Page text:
Spotlight on Research
ST. PETERSBURG, FL - What advice to oil spill researchers have for young scientists? We asked scientists from C-IMAGE studying field like chemical oceanography, ecosystem modeling, and population genomics and compiled their responses.
ST. PETERSBURG, FL - Congratulations to Brad Rosenheim and Ernst Peebles. We have received formal notification of the award of tenure. Please join us in congratulating them on this momentous occasion. Congratulations and well deserved!
ST. PETERSBURG, FL - Dr. Chuanmin Hu and his PhD student Shaojie Sun discuss their C-IMAGE research. They are optical oceanographers and are using satellite images to track oil from the Deepwater Horizon and IXTOC-I blowouts.
ST. PETERSBURG, FL - University of South Florida physical oceanographer Don Chambers, Professor in the College of Marine Science, has been elected as Fellow to the American Geophysical Union (AGU). The award recognizes Chambers’ contributions to satellite geodesy that have brought new understanding of ocean and ice dynamics.
AGU is an international non-profit scientific association with more than 60,000 members dedicated to promotion and discovery in Earth and space science for the benefit of humanity. The Fellows program recognizes AGU members who have made exceptional contributions to their fields as evaluated by their peers and vetted by section and focus group committees. To qualify for consideration, nominees must be responsible for a major breakthrough, discovery, or paradigm shift in one of the Earth and space sciences. The rare honor will be recognized during the Honors Ceremony at the organization’s Fall Meeting.
ST. PETERSBURG, FL - Ernst Peebles discusses his C-IMAGE research, ranging from otolith chemistry to tracking fish in the Gulf of Mexico.
ST. PETERSBURG, FL - At the Annual Luncheon of the USF Chapter of the National Academy of Inventors, Dr. John Paul, Distinguished University Professor, received one of the five 2015 Excellence in Innovation Awards for the "spin off" company called PureMolecular, LLC, which he formed in 2014 with his recent PhD graduate Robert Ulrich, CTO. This company grew out of their December 2013 patent.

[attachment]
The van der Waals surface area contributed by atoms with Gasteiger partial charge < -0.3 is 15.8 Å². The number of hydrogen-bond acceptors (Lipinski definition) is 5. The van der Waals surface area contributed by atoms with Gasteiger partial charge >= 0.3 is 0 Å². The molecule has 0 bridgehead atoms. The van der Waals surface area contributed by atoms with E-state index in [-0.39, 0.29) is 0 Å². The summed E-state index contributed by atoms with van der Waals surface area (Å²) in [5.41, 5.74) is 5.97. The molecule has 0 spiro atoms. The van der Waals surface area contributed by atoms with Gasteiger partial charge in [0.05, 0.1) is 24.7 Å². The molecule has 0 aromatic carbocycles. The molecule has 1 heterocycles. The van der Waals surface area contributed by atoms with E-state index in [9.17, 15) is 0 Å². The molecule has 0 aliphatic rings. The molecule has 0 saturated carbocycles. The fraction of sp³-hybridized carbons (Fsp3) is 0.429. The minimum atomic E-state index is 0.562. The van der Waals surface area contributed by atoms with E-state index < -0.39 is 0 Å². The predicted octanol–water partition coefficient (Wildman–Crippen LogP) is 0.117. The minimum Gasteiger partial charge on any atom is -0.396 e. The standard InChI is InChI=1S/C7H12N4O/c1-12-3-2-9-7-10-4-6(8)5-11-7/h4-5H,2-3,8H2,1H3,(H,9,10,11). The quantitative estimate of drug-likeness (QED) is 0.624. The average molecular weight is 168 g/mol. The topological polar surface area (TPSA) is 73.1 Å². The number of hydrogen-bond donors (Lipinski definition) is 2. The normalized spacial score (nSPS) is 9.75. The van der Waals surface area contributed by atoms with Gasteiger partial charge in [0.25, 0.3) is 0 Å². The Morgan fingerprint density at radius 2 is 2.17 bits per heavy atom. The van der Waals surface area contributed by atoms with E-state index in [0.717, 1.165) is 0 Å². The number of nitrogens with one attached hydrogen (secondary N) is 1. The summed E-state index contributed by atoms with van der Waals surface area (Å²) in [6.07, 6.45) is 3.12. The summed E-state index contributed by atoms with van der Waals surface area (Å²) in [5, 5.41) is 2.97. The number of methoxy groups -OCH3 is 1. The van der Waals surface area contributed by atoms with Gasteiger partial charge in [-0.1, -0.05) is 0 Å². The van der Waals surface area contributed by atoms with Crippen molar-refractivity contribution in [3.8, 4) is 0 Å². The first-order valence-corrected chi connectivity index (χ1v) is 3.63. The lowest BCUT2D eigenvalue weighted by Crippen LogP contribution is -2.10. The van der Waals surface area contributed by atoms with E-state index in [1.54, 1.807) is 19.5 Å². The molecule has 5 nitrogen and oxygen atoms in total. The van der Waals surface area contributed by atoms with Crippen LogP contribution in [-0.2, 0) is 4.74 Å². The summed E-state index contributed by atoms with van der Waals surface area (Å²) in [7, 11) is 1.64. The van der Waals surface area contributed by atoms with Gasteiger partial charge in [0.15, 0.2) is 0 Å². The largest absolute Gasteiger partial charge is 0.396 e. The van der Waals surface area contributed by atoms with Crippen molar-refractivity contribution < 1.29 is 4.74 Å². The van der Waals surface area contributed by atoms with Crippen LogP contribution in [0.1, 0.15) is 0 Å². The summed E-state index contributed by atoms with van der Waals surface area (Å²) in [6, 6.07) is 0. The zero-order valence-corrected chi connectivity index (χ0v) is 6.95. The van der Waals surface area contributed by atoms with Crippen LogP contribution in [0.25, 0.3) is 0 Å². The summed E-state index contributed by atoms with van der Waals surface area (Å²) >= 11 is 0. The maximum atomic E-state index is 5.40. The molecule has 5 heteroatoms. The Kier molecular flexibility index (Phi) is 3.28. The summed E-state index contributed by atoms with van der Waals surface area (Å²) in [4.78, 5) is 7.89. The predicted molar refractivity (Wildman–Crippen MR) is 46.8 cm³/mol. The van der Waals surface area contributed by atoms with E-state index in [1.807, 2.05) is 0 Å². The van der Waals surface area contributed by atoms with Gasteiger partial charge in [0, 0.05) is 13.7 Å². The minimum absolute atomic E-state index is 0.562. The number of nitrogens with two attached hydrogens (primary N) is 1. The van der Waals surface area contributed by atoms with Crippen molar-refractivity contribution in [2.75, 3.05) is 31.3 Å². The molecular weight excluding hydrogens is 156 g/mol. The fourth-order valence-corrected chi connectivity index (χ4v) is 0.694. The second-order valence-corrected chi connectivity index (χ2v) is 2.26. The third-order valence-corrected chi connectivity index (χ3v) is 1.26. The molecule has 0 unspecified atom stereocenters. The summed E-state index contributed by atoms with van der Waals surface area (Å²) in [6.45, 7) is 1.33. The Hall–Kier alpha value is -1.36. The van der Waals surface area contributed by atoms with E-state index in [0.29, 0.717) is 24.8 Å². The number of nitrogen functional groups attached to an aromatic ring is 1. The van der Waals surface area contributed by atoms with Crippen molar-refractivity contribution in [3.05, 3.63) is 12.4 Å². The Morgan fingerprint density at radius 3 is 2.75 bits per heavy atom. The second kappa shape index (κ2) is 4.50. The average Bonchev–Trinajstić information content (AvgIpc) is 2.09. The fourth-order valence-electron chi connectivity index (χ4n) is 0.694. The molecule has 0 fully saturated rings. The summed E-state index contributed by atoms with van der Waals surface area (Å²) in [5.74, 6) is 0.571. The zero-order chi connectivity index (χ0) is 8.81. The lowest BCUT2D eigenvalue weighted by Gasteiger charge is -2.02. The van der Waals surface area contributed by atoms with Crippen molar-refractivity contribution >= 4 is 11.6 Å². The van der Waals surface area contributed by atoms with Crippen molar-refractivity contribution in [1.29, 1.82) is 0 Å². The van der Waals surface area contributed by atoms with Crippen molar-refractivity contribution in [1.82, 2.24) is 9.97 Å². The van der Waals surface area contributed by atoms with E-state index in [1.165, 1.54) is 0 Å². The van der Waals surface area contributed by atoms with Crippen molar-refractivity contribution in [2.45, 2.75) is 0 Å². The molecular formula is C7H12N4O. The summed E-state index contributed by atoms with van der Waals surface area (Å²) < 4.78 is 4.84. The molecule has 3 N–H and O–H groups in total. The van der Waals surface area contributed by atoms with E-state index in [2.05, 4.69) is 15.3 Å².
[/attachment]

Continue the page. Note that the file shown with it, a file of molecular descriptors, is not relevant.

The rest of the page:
They have created a device called GrouperChek (trademark pending), which is ... "A handheld sensor assay for the identification of grouper as a safeguard against seafood mislabeling fraud" - also the title of their recent 2015 publication in Food Control (http://dx.doi.org/10.1016/j.foodcont.2015.01.022).
Earlier this week on Monday August 31st, USF convened the 7th annual luncheon for the USF Chapter of the National Academy of Inventors (NAI). The event celebrating NAI’s 6th anniversary (2009-2015) was held at the Galleria, USF Research Park in Tampa, Florida. According to Dr. Clifford R. Merz, President of the USF Chapter of the NAI and College of Marine Science (CMS) faculty member and alumni, the USF Academy of Inventors began in 2009 with 131 inventor members. From the USF Academy of Inventors, the National Academy of Inventors was born and now comprises 177 Member Institutions from around the country and world with more than 3,000 individual inventor members. In 2010, USF formed NAI’s founding local chapter. Today, USF’s NAI Chapter has over 360 regular and honorary members, and is the largest chapter in the NAI. Membership is open to any USF faculty, staff, student or alumni listed on an issued patent from the US Patent and Trademark office. Collectively, USF Chapter Inventor Members are listed on nearly 1,900 U.S. Patents, of which, CMS has nine members with over 85 issued U.S. patents. For additional information on the NAI or to join visit http://innovation.usf.edu/nai/ or contact Dr. Merz at firstname.lastname@example.org.